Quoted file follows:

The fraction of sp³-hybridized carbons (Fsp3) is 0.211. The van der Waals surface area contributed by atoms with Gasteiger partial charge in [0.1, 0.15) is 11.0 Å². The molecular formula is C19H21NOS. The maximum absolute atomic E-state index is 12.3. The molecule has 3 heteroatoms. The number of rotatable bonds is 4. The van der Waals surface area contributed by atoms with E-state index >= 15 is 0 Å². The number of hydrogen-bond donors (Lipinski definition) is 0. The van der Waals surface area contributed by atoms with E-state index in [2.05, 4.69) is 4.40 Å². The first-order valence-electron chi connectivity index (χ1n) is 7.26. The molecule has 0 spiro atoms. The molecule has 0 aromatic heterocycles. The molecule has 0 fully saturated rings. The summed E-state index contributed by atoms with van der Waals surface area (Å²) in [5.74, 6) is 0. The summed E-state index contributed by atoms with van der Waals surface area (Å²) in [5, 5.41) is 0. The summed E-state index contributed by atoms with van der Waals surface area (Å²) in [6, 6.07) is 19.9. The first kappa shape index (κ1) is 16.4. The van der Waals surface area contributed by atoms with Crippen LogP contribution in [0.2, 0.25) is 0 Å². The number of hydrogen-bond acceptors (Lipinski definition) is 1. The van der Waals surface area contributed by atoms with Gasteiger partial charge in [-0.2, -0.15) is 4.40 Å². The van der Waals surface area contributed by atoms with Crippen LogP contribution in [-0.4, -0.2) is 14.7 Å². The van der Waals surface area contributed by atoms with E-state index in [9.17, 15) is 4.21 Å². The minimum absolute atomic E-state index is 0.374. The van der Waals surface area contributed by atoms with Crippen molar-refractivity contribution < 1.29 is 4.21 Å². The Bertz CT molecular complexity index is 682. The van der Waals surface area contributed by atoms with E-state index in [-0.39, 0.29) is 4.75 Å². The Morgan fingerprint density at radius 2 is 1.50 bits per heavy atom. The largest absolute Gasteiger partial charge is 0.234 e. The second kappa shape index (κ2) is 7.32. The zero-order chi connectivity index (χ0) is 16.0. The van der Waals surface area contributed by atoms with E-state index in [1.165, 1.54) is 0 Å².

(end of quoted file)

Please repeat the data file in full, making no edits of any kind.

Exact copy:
The fraction of sp³-hybridized carbons (Fsp3) is 0.211. The van der Waals surface area contributed by atoms with Gasteiger partial charge in [0.1, 0.15) is 11.0 Å². The molecular formula is C19H21NOS. The maximum absolute atomic E-state index is 12.3. The molecule has 3 heteroatoms. The number of rotatable bonds is 4. The van der Waals surface area contributed by atoms with E-state index >= 15 is 0 Å². The number of hydrogen-bond donors (Lipinski definition) is 0. The van der Waals surface area contributed by atoms with E-state index in [2.05, 4.69) is 4.40 Å². The first-order valence-electron chi connectivity index (χ1n) is 7.26. The molecule has 0 spiro atoms. The molecule has 0 aromatic heterocycles. The molecule has 0 fully saturated rings. The summed E-state index contributed by atoms with van der Waals surface area (Å²) in [5.74, 6) is 0. The summed E-state index contributed by atoms with van der Waals surface area (Å²) in [5, 5.41) is 0. The summed E-state index contributed by atoms with van der Waals surface area (Å²) in [6, 6.07) is 19.9. The first kappa shape index (κ1) is 16.4. The van der Waals surface area contributed by atoms with Crippen LogP contribution in [0.2, 0.25) is 0 Å². The number of hydrogen-bond acceptors (Lipinski definition) is 1. The van der Waals surface area contributed by atoms with Gasteiger partial charge in [-0.2, -0.15) is 4.40 Å². The van der Waals surface area contributed by atoms with Crippen LogP contribution in [-0.4, -0.2) is 14.7 Å². The van der Waals surface area contributed by atoms with E-state index in [9.17, 15) is 4.21 Å². The minimum absolute atomic E-state index is 0.374. The van der Waals surface area contributed by atoms with Crippen molar-refractivity contribution < 1.29 is 4.21 Å². The Bertz CT molecular complexity index is 682. The van der Waals surface area contributed by atoms with E-state index in [-0.39, 0.29) is 4.75 Å². The Morgan fingerprint density at radius 2 is 1.50 bits per heavy atom. The largest absolute Gasteiger partial charge is 0.234 e. The second kappa shape index (κ2) is 7.32. The zero-order chi connectivity index (χ0) is 16.0. The van der Waals surface area contributed by atoms with E-state index in [1.165, 1.54) is 0 Å².